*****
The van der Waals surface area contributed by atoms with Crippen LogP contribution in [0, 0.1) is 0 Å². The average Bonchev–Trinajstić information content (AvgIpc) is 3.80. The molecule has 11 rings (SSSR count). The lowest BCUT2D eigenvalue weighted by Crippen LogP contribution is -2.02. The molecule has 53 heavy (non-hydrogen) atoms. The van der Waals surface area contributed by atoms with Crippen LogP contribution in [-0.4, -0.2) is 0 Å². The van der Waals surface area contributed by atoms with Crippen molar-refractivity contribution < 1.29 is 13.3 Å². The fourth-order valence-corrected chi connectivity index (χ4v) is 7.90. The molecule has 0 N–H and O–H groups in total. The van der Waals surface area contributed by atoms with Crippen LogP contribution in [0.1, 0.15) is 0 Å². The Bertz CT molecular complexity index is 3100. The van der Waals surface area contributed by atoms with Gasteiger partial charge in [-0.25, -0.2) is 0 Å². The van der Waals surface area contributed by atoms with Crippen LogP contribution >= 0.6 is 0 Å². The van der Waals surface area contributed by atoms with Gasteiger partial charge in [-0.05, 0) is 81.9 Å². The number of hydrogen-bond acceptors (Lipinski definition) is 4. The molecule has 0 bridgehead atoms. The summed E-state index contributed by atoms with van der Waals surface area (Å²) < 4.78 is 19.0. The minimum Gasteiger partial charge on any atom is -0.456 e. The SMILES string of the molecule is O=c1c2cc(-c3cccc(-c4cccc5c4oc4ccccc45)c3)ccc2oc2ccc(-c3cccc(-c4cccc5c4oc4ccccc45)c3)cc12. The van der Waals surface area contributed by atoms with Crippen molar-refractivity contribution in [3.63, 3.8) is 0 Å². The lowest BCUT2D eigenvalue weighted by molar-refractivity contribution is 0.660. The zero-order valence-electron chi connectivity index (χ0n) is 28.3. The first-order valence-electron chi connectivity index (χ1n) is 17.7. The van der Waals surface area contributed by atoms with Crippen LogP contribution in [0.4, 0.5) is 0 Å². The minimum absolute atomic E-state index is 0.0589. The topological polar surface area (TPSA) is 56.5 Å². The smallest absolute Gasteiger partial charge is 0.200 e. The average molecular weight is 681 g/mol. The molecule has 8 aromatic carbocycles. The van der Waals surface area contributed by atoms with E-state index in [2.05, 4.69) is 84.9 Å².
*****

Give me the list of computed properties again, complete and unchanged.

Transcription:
The van der Waals surface area contributed by atoms with Crippen LogP contribution in [0, 0.1) is 0 Å². The average Bonchev–Trinajstić information content (AvgIpc) is 3.80. The molecule has 11 rings (SSSR count). The lowest BCUT2D eigenvalue weighted by Crippen LogP contribution is -2.02. The molecule has 53 heavy (non-hydrogen) atoms. The van der Waals surface area contributed by atoms with Crippen LogP contribution in [-0.4, -0.2) is 0 Å². The van der Waals surface area contributed by atoms with Crippen molar-refractivity contribution < 1.29 is 13.3 Å². The fourth-order valence-corrected chi connectivity index (χ4v) is 7.90. The molecule has 0 N–H and O–H groups in total. The van der Waals surface area contributed by atoms with Crippen LogP contribution in [0.1, 0.15) is 0 Å². The Bertz CT molecular complexity index is 3100. The van der Waals surface area contributed by atoms with Gasteiger partial charge in [-0.25, -0.2) is 0 Å². The van der Waals surface area contributed by atoms with Crippen LogP contribution >= 0.6 is 0 Å². The van der Waals surface area contributed by atoms with Gasteiger partial charge in [-0.05, 0) is 81.9 Å². The number of hydrogen-bond acceptors (Lipinski definition) is 4. The molecule has 0 bridgehead atoms. The summed E-state index contributed by atoms with van der Waals surface area (Å²) < 4.78 is 19.0. The minimum Gasteiger partial charge on any atom is -0.456 e. The SMILES string of the molecule is O=c1c2cc(-c3cccc(-c4cccc5c4oc4ccccc45)c3)ccc2oc2ccc(-c3cccc(-c4cccc5c4oc4ccccc45)c3)cc12. The van der Waals surface area contributed by atoms with Crippen molar-refractivity contribution in [3.63, 3.8) is 0 Å². The lowest BCUT2D eigenvalue weighted by molar-refractivity contribution is 0.660. The zero-order valence-electron chi connectivity index (χ0n) is 28.3. The first-order valence-electron chi connectivity index (χ1n) is 17.7. The van der Waals surface area contributed by atoms with Crippen LogP contribution in [0.4, 0.5) is 0 Å². The minimum absolute atomic E-state index is 0.0589. The topological polar surface area (TPSA) is 56.5 Å². The smallest absolute Gasteiger partial charge is 0.200 e. The average molecular weight is 681 g/mol. The molecule has 8 aromatic carbocycles. The van der Waals surface area contributed by atoms with E-state index in [2.05, 4.69) is 84.9 Å².